WINDSOR - A mistrial in a Windsor murder case could have national implications for wireless providers, particularly Telus Communications Co., on the issue of complying with orders to make customer cellphone data available to the courts.
On trial was Kenyatta O’Neil Brown, 29, over the July 2009 stabbing death of Nicholas Ingram, 24, in a parking lot at the Leopard’s Lounge strip club.
The trial was into its fifth day late last month when a lawyer for Telus, Scott Hutchison, told Superior Court the company had learned there was additional information on seven witnesses’ cellphone records that it didn’t originally release after receiving a court order last August.
Telus spokesman Shawn Hall calls it an “unintentional oversight.”
“Very recently, [we] learned that we may have held a small amount of individual information in physical background tapes beyond the 30 to 59 days that we typically keep customer records before purging them,” he says. “That was not turned up in the first search.”
The company also keeps backup tapes containing immense amounts of data for a couple of years for “systems recovery” in the event of emergency or disaster, he adds.
“It’s a standard practice that all telecommunications companies have. And the data in the tapes is measured in terabytes. They’re huge. And they’re not really intended for this purpose.”
Now, however, in addition to the Windsor case, Telus must go back and comb for information it may have missed in numerous other court requests.
The company receives thousands of such orders yearly, Hall notes. “They would range from wiretap requests through to requests for phone records, information about text messages, the whole gamut.”
“It’s unclear at this time exactly what or how much additional information we will be able to turn up,” he says, noting Telus is developing new technology “that would allow us to go back in and ferret out the specific pieces of information.”
Hall points out that the company, which has a staff of 20 people working full time on retrieving such information, found the additional evidence during routine security checks. It will be turned over to the court at the end of January. A new trial has been scheduled for April.
The defendant’s lawyer, Maria Carroccia, brought the motion for mistrial over the records, some of which relate to Crown witnesses who had Telus pay-as-you-go accounts.
According to Carroccia, some of them were at the scene of the murder while others were in different locations but were affiliated with the defendant or the deceased. She agrees the new evidence could cut both ways in terms of benefiting either her client’s or the Crown’s case.
“Absolutely, we don’t know,” she says.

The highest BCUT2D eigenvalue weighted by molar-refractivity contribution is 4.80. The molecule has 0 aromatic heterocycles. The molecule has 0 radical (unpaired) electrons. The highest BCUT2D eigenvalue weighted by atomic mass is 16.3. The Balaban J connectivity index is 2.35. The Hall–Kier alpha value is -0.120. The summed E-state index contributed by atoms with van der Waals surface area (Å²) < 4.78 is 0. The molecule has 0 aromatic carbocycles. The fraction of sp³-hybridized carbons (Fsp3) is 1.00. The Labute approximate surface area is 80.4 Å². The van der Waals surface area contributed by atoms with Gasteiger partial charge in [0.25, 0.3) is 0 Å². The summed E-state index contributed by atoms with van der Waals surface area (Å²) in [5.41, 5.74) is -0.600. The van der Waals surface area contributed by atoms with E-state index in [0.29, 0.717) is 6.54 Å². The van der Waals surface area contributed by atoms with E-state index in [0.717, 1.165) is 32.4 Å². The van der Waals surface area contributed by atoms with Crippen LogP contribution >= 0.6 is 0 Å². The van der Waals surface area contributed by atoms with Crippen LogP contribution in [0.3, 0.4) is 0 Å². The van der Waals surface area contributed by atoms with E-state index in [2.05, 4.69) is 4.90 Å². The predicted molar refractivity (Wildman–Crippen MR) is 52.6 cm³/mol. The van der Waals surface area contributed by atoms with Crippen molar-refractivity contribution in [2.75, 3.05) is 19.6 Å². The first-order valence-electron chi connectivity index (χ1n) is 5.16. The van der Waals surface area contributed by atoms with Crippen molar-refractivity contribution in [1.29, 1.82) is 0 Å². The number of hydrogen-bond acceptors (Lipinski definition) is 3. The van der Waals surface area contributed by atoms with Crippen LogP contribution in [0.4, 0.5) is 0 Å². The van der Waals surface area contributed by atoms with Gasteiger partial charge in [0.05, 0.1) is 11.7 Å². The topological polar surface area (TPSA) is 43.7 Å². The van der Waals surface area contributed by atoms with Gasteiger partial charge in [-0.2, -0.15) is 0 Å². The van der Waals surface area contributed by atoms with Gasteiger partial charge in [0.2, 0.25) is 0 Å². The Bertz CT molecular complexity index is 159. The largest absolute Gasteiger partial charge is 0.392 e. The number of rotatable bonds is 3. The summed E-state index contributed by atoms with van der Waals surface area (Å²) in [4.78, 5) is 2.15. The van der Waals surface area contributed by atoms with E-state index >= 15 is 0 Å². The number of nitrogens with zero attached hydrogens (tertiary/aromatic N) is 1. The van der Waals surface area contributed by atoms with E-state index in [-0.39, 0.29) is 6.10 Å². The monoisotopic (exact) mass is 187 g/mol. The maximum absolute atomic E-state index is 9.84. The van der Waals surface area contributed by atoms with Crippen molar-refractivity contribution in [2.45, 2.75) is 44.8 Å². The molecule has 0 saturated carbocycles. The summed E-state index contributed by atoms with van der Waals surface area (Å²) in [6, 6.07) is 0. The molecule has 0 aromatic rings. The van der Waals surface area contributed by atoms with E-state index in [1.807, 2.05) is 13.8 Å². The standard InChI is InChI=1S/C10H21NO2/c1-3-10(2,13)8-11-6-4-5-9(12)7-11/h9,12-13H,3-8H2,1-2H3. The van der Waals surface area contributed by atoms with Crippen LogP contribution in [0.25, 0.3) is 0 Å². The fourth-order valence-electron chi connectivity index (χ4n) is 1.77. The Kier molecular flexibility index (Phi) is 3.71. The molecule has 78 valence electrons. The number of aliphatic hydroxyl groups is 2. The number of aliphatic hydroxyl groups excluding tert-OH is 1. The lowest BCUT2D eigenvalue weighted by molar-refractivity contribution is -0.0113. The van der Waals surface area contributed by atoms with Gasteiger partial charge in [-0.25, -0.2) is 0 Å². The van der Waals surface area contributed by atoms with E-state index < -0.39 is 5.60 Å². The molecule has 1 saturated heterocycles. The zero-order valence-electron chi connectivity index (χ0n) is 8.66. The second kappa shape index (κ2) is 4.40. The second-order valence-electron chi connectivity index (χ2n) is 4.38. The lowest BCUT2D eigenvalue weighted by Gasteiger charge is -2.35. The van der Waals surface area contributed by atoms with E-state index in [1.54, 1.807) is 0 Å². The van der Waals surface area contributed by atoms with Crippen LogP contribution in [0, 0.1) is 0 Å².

While available voice mail evidence reveals only when a call was made and how long the parties talked, there’s critical information in text messages. “The actual content of the texts was maintained and is printed out,” Carroccia says. “The phone calls themselves aren’t recorded.”
“It may affect other cases,” she adds, noting she’s unsure whether it could reopen them. “Potentially, I don’t know. But there would have to be some demonstration that that would have made a difference.”
Andras Schreck, a vice president of the Criminal Lawyers’ Association, says Telus “has to be commended” for coming forward with the new information. But he notes the case is another example of “how fragile” the evidentiary process can be.
“Information that appears on its face to be reliable often turns out not to be,” he says. “I think it just goes to show how very careful everybody has to be when dealing with the criminal process.”
Windsor criminal lawyer Patrick Ducharme, who lectures on criminal procedure and trial advocacy at the University of Windsor Faculty of Law, also cautioned about how wide a net the courts can cast on gathering data and suggests a recent Supreme Court of Canada decision could have bearing.
The case, R. v. Morelli, deals with unreasonable search and seizure as it relates to personal computers. “Say they’re investigating somebody having to do with pornography and they go and grab the guy’s computer,” Ducharme says.
“A lot of times, what they do is they freeze the hard drive and then they go back through every aspect of the guy’s life. They look at his finances; they look at his e-mails; they look at his contacts; they look at any type of inappropriate conduct.
And they end up charging the person with lots of other offences because, once they have the computer, they can be extremely intrusive. So the [top court] said they have to be very directed.”
David Fewer, director of the Canadian Internet Policy and Public Interest Clinic at the University of Ottawa, has serious concerns about the length of time Telus was holding onto the tapes.
“There’s no legitimate need to keep this kind of information around this long,” he says, noting it’s “a data breach issue waiting to happen.”
Fewer also says it was “a bit disturbing to learn that Telus wasn’t aware that it was keeping data in this way.”
Requests for comment from other cellphone companies were unsuccessful. But Marc Choma, spokesman for the Canadian Wireless Telecommunications Association, says the industry “has a long history” of working co-operatively with law enforcement within the legal framework for access to communications and subscriber information.
Choma adds that wireless providers also “respect and protect” personal information but comply with lawful requests “as permitted by privacy legislation.”
Meanwhile, there are three bills before Parliament that would increase providers’ legal obligations.
They would force companies to provide basic subscriber information such as names and Internet protocol addresses; overhaul their systems to allow narrower surveillance of individuals; and give police more power to monitor a customer’s creation and transmission of data in real time.